The following is a sampling of reserve study articles written by Chris Andrews, starting with Common Ground Magazine
in 1997, and subsequently in other publications:
“We’ve Received Our Reserve Study – Now What?”
-- 1997 Common Ground Magazine, Community Associations Institute
The preceding article was written because it’s not uncommon for HOA Board members (and/or managers) who don’t understand how to utilize the reserve study in budgeting and financial planning for their associations.
“Take an Active Role in Your Reserve Study”
-- 1998 Common Ground Magazine, Community Associations Institute
This article was written after we had encountered many reserve studies from clients who were dissatisfied with their prior reserve study company. Scant attention to detail, incorrect assumptions, poor customer service. So the intent of this article was to empower HOA managers and directors to get the most out of their reserve study and ensure that it is accurate.
"Why most HOAs Do NOT need to be 100% Funded”
-- 2011 SCHA Newsletter
This article represented a breakthrough in reserve funding philosophy.
While most reserve study companies (and State Legislators) continue place an inordinate focus on being 100% funded for depreciation-to-date, this article mathematically proves why associations rarely need to be 100% funded for depreciation-to-date. As it turns out, the key determining factor is whether or not an HOA’s reserve expenses are highly-clustered in any one year in their 30-year Cash Flow Projection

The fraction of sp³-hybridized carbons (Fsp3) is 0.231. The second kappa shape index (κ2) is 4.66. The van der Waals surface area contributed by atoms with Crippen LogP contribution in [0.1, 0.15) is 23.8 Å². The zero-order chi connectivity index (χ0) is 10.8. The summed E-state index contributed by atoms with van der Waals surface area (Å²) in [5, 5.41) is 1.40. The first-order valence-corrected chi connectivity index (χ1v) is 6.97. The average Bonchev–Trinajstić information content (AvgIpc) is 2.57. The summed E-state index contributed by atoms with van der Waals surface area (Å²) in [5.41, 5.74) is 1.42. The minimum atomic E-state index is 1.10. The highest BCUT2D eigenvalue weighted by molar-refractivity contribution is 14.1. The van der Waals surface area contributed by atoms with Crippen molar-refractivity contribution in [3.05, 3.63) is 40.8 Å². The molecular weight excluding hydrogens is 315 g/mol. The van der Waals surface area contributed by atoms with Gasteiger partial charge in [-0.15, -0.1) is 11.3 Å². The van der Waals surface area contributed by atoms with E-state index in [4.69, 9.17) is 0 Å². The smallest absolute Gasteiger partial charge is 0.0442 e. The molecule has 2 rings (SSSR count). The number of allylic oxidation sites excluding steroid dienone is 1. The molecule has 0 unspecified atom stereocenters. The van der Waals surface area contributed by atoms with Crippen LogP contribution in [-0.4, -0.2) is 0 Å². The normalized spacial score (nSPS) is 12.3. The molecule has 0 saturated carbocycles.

. Of all the reserve study articles you might want to read, this is probably the most important because it is truly novel and will likely have a profound impact on your HOA’s reserve funding philosophy.
"The Myths and Realities of the Percent Funded Estimate”
-- May 2002, CAI – Channels of Communication
This article sheds some light on the Percent Funded Estimate
-- based on misunderstandings about it among our past clients.
“After Your Reserve Study is Done – How to Defend a Fee Increase”
-- 2005 Common Ground Magazine, Community Associations Institute
This article isn’t so much about reserve studies as it is about the “political impacts” of reserve funding increases that trigger overall HOA fee increases. Many HOA directors want to be well-liked and find themselves pressured to cave in to complaints by owners who do not want HOA fees to increase under any circumstances – even if it is the fiscally-prudent thing to do. Read this article and you will be well-prepared with irrefutable retorts.
*Note, however, this article was written before the California Civil Code was revised to require secret ballots for voting. So the part of the article that suggests keeping track of the members who vote against HOA fee increases is no longer relevant because member voting is done confidentially.
"HOA Financial Stability in Mammoth”
-- May 2009, Mammoth Times Magazine
, Mammoth Lakes, CA
This is an observation of the general reserve fund status of HOAs in the Mammoth Lakes area.